Magazine article Marketing

Digital TV Puts DM into Sharper Focus

Magazine article Marketing

Digital TV Puts DM into Sharper Focus

Article excerpt

Interactive TV offers a powerful new platform for shopping. DM agencies are PREPARING for the revolution.

Shopping patterns have altered radically over the past two decades. The muscle of supermarket chains has seen independent grocers all but wiped out. More recently, the internet has posed a threat to any retailer operating exclusively offline.

But, just as retailers adjust to this new commercial environment, a new channel has emerged -- digital interactive TV. This offers the possibility that the TV set will become a shopping tool--even more so than the PC.

DM practitioners believe they are ideally placed to exploit this new medium. The skills required: one-to-one communication, data capture and accurate targeting are all second nature to DM agencies.

At this year's International Direct Marketing Fair, interactive TV is the subject of a half-day seminar chaired by Simon Wyatt, head of business development, interactive services, at Oracle Corporation (see box).

Digital interactive TV enables viewers to access services through their home set. Purchasing goods, making financial enquiries, booking holidays, playing games and sending e-mails can be done at the touch of a remote-control button.

NTL was the first to the market. It launched in March last year, offering home shopping, news and travel information, and games through its TV-Internet set-top box. Interactive services are now accessed via its digital cable TV service. The communications company has since started forming strategic alliances. It will launch an interactive news channel with ITN later this year. Other big-brand content providers include Abbey National and Halifax.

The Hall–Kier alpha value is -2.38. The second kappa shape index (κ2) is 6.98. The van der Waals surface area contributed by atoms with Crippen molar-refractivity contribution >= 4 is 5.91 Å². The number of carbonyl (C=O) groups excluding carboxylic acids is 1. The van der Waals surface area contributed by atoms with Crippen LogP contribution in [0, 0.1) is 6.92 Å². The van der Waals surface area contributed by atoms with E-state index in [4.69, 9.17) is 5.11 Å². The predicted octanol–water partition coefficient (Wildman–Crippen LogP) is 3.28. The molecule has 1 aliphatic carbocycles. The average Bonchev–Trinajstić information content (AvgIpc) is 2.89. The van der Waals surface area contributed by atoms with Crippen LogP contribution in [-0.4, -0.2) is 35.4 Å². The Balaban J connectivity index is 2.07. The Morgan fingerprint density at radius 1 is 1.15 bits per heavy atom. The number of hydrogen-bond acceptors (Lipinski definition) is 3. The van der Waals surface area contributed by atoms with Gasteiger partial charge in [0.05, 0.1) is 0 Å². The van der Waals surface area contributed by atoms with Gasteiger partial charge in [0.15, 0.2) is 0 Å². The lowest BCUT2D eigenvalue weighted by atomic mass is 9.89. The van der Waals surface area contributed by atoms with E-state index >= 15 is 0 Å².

Last October saw the launch of Open's digital interactive TV service, which is backed by BT,BSkyB,HSBC and Matsushita and is available to Sky Digital's 1.8 million subscribers. Retailers which have signed up to provide content include Argos, Dixons, Iceland, Carphone Warehouse and Woolworths.

Last month, Open reported pre-Christmas sales of over [pounds]1m a week.

So, how are direct marketers meeting the advent of interactive TV?

Instant data

According to Oonagh Jobling, planner at Barraclough Hall Woolston Gray (BHWG): "The discipline of examining customer behaviour, attitudes and transactions, gives DM practitioners a head start in working with interactive TV."

Ian Taylor, managing partner at Lowe Direct, agrees: "Interactive TV gives you instantaneous data that you can feed into more sophisticated fulfilment programmes. It is about creating a sequence of interactive stages and developing those into one communication. This is also the principle behind direct marketing."

Lowe Direct is one of a number of DM agencies in the process of establishing a dedicated interactive TV arm. It is working with sister operation, Head New Media, on a technical unit with specialist expertise. Tequila Payne Stracey also has a digital interactive unit, headed by Gray Sycamore, senior digital strategist.

Lowe Direct's Taylor argues that the real benefit of interactive TV is the ability to achieve brand immersion as well as sales: "The dynamism of the moving image, combined with interactivity, makes people involved with the brand. These two things make the perfect opportunity for a direct marketing agency to do its job."

The process of involving viewers in advertising first started with DRTV. DRTV campaigns, now worth more than [Pounds]1bn a year, aim to convert the passive viewer into an active caller and demand high consumer involvement. …

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